Priest Trajko Vlajkovic with family The young Priest Trajko Vlajkovic lives with his family in Urosevac, an ancient Serbian town in the south of Kosovo and Metohija. The church and the mosque are a few steps away from each other there, and the Orthodox priest and the imam are good friends. The main trouble, according to Fr. Trajko, is that the church is empty. There are most often only three parishioners at services: Fr. Trajko’s wife and two children.
Fr. Trajko Vlajkovic and his family are the only Serbs in the once Serbian town of Uroševac. The very name of the town changed after the Serbs had left (or, to be more precise—had been forced to leave)—its Albanian name is Ferizaj. After the war and subsequent pogroms, hundreds of Orthodox families had to flee their native land to save their lives. The overwhelming majority of the population of today's Ferizaj/Urosevac are, of course, Albanians. It is impossible to hear Serbian speech here, with the sole exception of the Vlajkovics’ house, which is next to the church. It is unsafe to speak Serbian outside their house.
It is not easy to be an Orthodox Serb in the once Serbian town founded by the holy King Stefan Uroš V (1336–1371). However, there is a kind of symbolism here: Uros, the last king of the Nemanjic Dynasty (or the Holy Nemanjic Vine, as they say in Serbia), was famous for his meekness and humility.
But it is very hard to live in isolation, surrounded by quite unfriendly neighbors. Therefore, Fr. Trajko considers his family’s friendly relations with the imam of the adjoining mosque a real miracle. He says that the imam is one person who is happy to help him and who can really be relied on.
“The fact that we live a couple of yards from each other alone obliges us to treat our neighbors respectfully and kindly. Even if we are of different faiths, this should not be a reason for hatred,” Priest Trajko says. “We go to see each other and greet one another on our holidays. It was very touching when our neighbors came and wished us a happy Nativity and Pascha. May God grant that goodness will live in the hearts of all inhabitants of the region!"
But not all residents of Urosevac share such beliefs. Walking in a cassock on the town streets, which is so natural for Serbia, is simply dangerous for a priest here. The two children of the Vlajkovics play only at home or in the yard. It is better not to tempt fate and go to play, for example, football or other games in another place. And they never walk to school. The nearest school where lessons are held in Serbian is twelve miles away. “Nothing can be done!” the priest says. “Of the 13,000 Orthodox Christians expelled from here none returned. And this is more than twenty years after the war. What can’t be cured must be endured.”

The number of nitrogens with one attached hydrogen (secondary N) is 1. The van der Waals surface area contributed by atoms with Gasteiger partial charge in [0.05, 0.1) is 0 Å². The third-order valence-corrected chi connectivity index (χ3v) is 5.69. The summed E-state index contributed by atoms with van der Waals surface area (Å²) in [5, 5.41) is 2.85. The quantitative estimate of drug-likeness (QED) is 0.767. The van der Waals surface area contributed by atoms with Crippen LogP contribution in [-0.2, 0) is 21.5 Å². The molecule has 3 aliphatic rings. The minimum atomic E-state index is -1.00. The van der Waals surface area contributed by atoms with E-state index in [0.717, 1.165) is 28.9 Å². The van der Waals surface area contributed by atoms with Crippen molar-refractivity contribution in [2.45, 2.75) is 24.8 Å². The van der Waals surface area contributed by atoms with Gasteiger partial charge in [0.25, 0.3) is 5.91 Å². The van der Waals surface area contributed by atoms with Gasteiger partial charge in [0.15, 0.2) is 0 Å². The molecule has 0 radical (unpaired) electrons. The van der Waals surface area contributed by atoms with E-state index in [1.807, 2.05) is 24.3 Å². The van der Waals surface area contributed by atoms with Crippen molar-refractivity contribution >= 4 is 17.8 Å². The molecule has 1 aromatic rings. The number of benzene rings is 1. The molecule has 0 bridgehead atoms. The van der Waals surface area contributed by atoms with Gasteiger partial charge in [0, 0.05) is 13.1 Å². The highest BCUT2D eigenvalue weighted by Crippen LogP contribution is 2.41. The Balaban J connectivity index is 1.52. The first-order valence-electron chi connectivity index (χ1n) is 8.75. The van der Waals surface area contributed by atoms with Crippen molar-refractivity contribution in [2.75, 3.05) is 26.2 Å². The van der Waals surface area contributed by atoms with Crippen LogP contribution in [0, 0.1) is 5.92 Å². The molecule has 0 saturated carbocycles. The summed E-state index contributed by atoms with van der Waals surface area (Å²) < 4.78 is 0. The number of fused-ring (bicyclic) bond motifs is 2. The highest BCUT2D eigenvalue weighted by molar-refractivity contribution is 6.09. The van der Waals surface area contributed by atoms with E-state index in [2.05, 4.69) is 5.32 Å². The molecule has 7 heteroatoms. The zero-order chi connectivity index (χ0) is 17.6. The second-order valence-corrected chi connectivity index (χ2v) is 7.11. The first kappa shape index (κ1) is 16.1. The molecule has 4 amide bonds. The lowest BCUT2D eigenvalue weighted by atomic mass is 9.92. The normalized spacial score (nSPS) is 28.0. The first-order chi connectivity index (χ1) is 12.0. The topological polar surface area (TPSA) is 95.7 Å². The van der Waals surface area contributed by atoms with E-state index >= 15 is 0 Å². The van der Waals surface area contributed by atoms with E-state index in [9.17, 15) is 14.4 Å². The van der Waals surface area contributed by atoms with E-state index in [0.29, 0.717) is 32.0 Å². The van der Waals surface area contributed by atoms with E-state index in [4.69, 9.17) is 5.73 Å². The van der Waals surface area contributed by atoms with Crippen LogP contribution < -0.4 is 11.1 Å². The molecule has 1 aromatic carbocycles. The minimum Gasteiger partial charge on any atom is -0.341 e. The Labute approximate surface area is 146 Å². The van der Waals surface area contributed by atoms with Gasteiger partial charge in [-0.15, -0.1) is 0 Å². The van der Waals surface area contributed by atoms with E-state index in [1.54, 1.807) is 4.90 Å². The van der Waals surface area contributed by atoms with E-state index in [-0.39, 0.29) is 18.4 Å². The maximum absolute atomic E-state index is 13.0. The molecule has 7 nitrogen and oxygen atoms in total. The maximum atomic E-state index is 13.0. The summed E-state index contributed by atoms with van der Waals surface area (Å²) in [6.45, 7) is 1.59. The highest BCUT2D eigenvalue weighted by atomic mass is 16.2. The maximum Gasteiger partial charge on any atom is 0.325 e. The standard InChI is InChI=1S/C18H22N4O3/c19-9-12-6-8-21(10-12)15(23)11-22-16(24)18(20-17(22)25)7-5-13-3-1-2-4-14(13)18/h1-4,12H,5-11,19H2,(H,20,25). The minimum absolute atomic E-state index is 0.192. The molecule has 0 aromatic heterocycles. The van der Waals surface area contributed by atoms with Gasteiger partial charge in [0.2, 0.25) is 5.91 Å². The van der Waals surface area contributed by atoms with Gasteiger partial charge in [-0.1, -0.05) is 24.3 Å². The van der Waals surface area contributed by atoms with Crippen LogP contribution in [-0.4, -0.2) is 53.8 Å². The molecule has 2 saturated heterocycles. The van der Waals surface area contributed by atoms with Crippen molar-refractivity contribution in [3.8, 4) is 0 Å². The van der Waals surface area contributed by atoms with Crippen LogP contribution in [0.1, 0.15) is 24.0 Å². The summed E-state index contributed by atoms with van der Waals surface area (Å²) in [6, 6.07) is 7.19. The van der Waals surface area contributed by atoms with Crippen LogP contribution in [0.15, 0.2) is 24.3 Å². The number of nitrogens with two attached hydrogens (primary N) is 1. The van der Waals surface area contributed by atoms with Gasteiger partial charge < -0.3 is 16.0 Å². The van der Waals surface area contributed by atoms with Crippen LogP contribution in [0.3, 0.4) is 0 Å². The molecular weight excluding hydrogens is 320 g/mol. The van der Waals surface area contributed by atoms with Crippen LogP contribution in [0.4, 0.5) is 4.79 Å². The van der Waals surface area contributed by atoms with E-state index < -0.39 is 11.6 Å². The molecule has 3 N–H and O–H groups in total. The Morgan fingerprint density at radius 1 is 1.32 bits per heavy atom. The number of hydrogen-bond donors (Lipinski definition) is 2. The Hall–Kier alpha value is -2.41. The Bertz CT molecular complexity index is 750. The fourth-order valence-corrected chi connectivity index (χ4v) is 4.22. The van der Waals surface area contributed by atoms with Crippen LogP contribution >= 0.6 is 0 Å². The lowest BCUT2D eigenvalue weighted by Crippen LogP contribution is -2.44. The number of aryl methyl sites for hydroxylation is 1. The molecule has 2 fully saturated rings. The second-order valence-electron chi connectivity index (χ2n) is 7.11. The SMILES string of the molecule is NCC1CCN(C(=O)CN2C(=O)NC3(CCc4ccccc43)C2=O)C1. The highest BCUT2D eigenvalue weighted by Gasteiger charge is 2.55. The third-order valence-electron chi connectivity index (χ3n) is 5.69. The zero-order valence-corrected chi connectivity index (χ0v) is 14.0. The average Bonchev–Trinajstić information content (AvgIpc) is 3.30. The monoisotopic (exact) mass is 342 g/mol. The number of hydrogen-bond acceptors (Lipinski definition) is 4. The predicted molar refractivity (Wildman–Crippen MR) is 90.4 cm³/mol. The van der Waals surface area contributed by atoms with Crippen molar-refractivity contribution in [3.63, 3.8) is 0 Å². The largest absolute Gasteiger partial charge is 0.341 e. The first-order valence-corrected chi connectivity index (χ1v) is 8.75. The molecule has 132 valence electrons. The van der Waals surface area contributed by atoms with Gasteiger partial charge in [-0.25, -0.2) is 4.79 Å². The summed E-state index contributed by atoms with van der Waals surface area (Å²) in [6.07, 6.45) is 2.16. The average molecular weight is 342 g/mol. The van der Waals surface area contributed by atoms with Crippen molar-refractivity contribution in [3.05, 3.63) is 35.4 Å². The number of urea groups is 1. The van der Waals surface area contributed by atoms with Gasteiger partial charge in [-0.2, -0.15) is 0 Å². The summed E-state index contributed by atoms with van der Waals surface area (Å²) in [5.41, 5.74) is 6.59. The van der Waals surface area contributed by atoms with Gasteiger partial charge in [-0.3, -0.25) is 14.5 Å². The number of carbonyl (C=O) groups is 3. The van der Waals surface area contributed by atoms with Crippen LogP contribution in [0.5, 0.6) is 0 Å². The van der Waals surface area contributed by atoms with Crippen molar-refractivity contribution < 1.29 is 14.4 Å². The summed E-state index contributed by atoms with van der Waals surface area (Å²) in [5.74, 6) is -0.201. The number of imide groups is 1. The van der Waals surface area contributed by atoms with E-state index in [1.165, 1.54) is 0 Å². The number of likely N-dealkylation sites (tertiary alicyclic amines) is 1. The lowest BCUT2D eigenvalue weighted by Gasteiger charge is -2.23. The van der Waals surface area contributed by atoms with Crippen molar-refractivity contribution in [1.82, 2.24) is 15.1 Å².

The church in which Fr. Trajko serves is empty even on Sundays and great feasts. Serbs from the surrounding villages come to the town to buy or sell something at the market, but, as the priest notes with a deep sigh, not to attend services. However, despondency is absolutely alien to his nature. He quotes the ever-memorable Patriarch Pavle of Serbia: “God has not given us a sword or a gun to force people to be Christians. He has given us His Word. Those who have ears to hear will hear. This is our weapon. God’s path is not easy, but it is honest. It presupposes an incessant struggle with ourselves, with our passions, with falsehoods and with satan. This is the path through suffering, through love for ourselves, for our neighbors, for all living things, even for our enemies. The reward at the end of the journey is eternal heavenly glory in the Kingdom of God.” And Fr. Trajko adds: “So I cannot make the Serbs remember the church. But I will always remind them about the church and about Christ.” He is positive that St. Uros, in whose honor the church is dedicated, protects his family through his prayers. “It seems that everything is quite simple here: our small family takes care of the church, and Christ keeps us through the prayers of the saint.”
And this church is “a sufferer, like St. Uros, like Christ Himself,” the priest notes. Over the recent decades it was desecrated several times: first during the 1999 war, then in 2000 when a grenade was thrown into it, and then in 2004, during the so-called “March pogrom”. “But the church is waiting for the parishioners to return here and for the Serbs to remember that they are Orthodox. It seems that then the saints who look at us from the icons will weep with joy. I wish all of us such joy, such triumph—not military, but spiritual triumph. Christ will arrange everything—both in our lives and in the life of Serbia, provided that we stay close to Him. This has been well demonstrated to us by the saints of the Nemanjic Dynasty.”